“I’m sure cutting off heads is very satisfying, but it’s not the way you get people to work together.”
– Sansa Stark, Game of Thrones
Season 7, Episode 5, “Blood of the Dragon”
The meaning of the quote is fairly obvious: however empowering it might feel, in the moment, to simply destroy everything and everyone inconvenient to your aims, it doesn’t get the job done.
Even more obviously: you can’t just beat people into doing what you want.
When Sansa says this, she is talking to her sister, Arya, who has, over the years they’ve been apart, become very skilled at killing people. It’s how she’s survived, and how she’s forged her way forward in life. Sansa, by contrast, has learned about life, both its cruelties and its subtleties. She’s learned about people, and how you need people around you to survive, as a wolf needs a pack. Arya’s been a lone wolf for far too long, and she’s been unable to find or make a pack of her own, and so the nuances of leadership have somewhat escaped her. It’s an adjustment, reuniting with her family, but she is fiercely protective of them, perhaps a little too much so, when coupled with her willingness to kill. She sees dissenters as troublesome, and troubles as threatening, and threats as things to be removed.
Sansa’s ordeals have made her a little more balanced in her approach. She sees the problem not as one of threats, but of unity.
Several different groups of people, not normally known for getting along, came together around her quite recently, and they defeated a terrible enemy together. Now they have something far worse coming for all of them, and if they don’t keep working together, they will surely lose and die. They need every man they can get, and they need to work together, in unity. That is not accomplished by the act of going around and killing dissenters willy-nilly. Indeed, just the opposite, the very act of harming someone just for being troublesome does nothing but alienate everyone else, so while you may have an army at your back, you are still very much alone.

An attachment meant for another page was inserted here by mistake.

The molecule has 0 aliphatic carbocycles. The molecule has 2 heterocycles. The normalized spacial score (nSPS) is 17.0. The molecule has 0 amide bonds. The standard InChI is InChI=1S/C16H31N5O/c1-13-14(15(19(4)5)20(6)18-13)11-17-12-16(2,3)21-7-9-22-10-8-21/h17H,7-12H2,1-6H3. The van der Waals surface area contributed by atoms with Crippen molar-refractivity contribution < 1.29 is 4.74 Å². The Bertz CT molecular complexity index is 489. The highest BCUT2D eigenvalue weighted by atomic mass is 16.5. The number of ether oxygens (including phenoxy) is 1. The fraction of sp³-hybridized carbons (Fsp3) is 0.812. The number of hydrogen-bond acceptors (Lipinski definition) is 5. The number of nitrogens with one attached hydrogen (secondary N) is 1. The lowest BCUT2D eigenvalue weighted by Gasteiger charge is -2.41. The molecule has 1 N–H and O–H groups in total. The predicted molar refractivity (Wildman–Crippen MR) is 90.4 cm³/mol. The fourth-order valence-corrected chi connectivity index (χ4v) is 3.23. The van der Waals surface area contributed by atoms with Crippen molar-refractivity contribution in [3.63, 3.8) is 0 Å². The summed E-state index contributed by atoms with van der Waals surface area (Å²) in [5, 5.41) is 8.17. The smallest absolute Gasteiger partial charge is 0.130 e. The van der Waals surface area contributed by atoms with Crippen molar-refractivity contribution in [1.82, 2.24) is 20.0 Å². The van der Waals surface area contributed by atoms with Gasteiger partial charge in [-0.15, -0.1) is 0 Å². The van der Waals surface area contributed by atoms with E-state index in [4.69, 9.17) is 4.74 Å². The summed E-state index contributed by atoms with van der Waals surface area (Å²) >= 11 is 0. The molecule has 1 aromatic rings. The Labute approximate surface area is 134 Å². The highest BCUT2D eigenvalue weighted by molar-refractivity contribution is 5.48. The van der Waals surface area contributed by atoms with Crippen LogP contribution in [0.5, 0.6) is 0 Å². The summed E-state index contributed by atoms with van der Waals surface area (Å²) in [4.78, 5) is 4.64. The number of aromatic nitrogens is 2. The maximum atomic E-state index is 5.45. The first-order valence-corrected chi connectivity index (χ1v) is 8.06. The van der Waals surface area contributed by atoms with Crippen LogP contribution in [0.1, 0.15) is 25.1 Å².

Fear may force people into obedience, but not into loyalty, and certainly not into unity.
Yet, it is human nature, we want, on some level, to force things. We want to stand above, to prove by our status as the victor that we are right. We want to remove things, and people, which stand in our way.
That way lies destruction, not least of which is our own.
Coercion is the first method we fall back on, and it is the least effective.
So, when I look around today, and I see groups of people attacking each other, I can’t help but fear that they are missing something important. They’re trying to force people to their way of thinking, and physically annihilate dissension. They’ve forgotten, they need these people they’re attacking. They need these people to work with them. They need these people to unite with them, and that is not going to happen so long as they trying to beat them into it. All they’re doing with their violence is widening the divide, making their enemies more numerous and more entrenched in their position, and turning more of the public against themselves.
“Cutting off heads,” or some violent equivalent, may momentarily make you feel strong, but it’s ultimately self-destructive.